TO LIST the accomplishments of Tony Williams, who died on Tuesday at the age of 90, is to largely tell the story of steelpan.
That list begins with the fact that Mr Williams led what some consider the finest steelband ever, North Stars, a band whose victory at the country’s inaugural Panorama competition set the tone for a melody still heard today. (After the first competition in 1963, North Stars also won Panorama in 1964.)
The list continues with the fact that Mr Williams is credited with the invention of the standard tenor pan (which he initially called the “spider web pan” because of the pattern of notes he laid out in a cycle of fourths and fifths to enhance tonality).
The motif of creative brilliance is further carried by the fact that he was the person who introduced oil drums to the background pans, the bass and cello. According to pan historian Dr Kim Johnson, biscuit drums were used previously.
Mr Williams also removed the straps around the necks of players, replacing them with stands and placing pans on wheels. He introduced multiple pans.
“In a sense, he was the father of the modern steel orchestra,” said Dr Johnson this week.
Tony “Muffman” Williams was born on June 24, 1931. He lived at Nepal Street, St James, and attended Mucurapo Boys’ RC School. He is said to have tuned his first pan at 13 and played with a St James band, Five Graves to Cairo.
Then, however, he followed the light, joining what would later become Sun Valley and eventually arrived at North Stars where he became arranger, tuner and welder.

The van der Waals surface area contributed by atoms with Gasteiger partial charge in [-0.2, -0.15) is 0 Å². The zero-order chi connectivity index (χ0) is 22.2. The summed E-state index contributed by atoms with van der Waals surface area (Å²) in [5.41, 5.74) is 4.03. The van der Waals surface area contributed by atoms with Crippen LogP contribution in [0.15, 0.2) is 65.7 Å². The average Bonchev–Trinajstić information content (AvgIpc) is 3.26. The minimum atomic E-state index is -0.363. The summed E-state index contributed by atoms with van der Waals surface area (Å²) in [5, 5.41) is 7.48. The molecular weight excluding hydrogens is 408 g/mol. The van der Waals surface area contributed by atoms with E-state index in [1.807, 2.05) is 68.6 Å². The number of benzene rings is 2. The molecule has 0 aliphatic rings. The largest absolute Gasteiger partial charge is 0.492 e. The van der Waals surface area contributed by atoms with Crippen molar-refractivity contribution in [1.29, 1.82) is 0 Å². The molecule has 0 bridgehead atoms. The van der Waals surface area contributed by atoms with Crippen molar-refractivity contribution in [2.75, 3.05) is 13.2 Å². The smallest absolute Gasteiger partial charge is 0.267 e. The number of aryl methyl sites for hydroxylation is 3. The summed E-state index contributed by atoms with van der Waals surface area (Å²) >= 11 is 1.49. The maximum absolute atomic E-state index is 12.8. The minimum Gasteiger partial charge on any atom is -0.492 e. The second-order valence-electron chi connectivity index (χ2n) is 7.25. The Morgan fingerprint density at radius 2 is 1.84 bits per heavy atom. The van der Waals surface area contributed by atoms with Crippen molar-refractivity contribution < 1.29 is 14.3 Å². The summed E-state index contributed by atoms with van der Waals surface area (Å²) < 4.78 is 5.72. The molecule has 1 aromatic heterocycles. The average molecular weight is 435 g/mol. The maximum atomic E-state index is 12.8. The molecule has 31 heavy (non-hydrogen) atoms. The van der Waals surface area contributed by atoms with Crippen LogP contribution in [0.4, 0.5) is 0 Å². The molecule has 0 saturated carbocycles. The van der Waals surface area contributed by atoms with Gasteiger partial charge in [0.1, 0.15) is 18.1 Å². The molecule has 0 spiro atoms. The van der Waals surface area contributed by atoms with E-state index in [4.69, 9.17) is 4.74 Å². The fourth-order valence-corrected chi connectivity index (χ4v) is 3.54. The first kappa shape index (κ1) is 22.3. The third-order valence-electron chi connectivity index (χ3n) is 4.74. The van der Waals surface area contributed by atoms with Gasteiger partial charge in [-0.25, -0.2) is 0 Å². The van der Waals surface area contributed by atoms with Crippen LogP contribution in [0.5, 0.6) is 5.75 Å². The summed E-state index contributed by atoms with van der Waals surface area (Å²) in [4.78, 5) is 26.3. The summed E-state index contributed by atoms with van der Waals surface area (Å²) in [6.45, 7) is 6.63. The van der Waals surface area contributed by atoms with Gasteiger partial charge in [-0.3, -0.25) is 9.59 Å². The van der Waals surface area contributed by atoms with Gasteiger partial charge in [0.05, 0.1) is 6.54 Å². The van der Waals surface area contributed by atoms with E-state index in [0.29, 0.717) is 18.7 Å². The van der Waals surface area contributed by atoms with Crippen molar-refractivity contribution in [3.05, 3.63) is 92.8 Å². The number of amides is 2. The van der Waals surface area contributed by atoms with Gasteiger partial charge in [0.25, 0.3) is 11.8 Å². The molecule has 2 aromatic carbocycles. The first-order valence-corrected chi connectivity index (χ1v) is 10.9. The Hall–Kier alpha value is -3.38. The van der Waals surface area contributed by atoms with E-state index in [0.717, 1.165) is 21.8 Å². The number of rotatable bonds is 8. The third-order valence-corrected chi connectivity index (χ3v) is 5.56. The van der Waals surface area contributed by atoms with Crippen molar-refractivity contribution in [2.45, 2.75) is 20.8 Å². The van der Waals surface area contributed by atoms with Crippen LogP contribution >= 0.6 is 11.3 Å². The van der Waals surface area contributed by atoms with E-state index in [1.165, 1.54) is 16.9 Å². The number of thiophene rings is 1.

Mr Williams was meticulous in his passion for pan, at times being a strong advocate for a more scientific study of pan production, raising issues about the carbon content of the steel used to make pan, the tempering of the steel by burning and the impact of the absorption of oxygen during the process.
He had a direct role in forging the destiny of the instrument, but for all his musical talents, he was not a showman, nor a flashy promoter of his own achievements. So, though he was awarded the country’s highest award, the Order of the Republic (ORTT) in 2008, and later an honorary doctorate, Mr Williams was largely one of the country’s unsung heroes, someone whose contributions were recognised primarily by the niche of the musical fraternity.
To observe that Mr Williams also had mental health issues which may have affected his ability to engage with people, or to create or make use of certain kinds of opportunities, is not to lessen but, if anything, to underline his achievements.
It is to be hoped this brightest of stars was aware of the light he cast among his peers and beyond.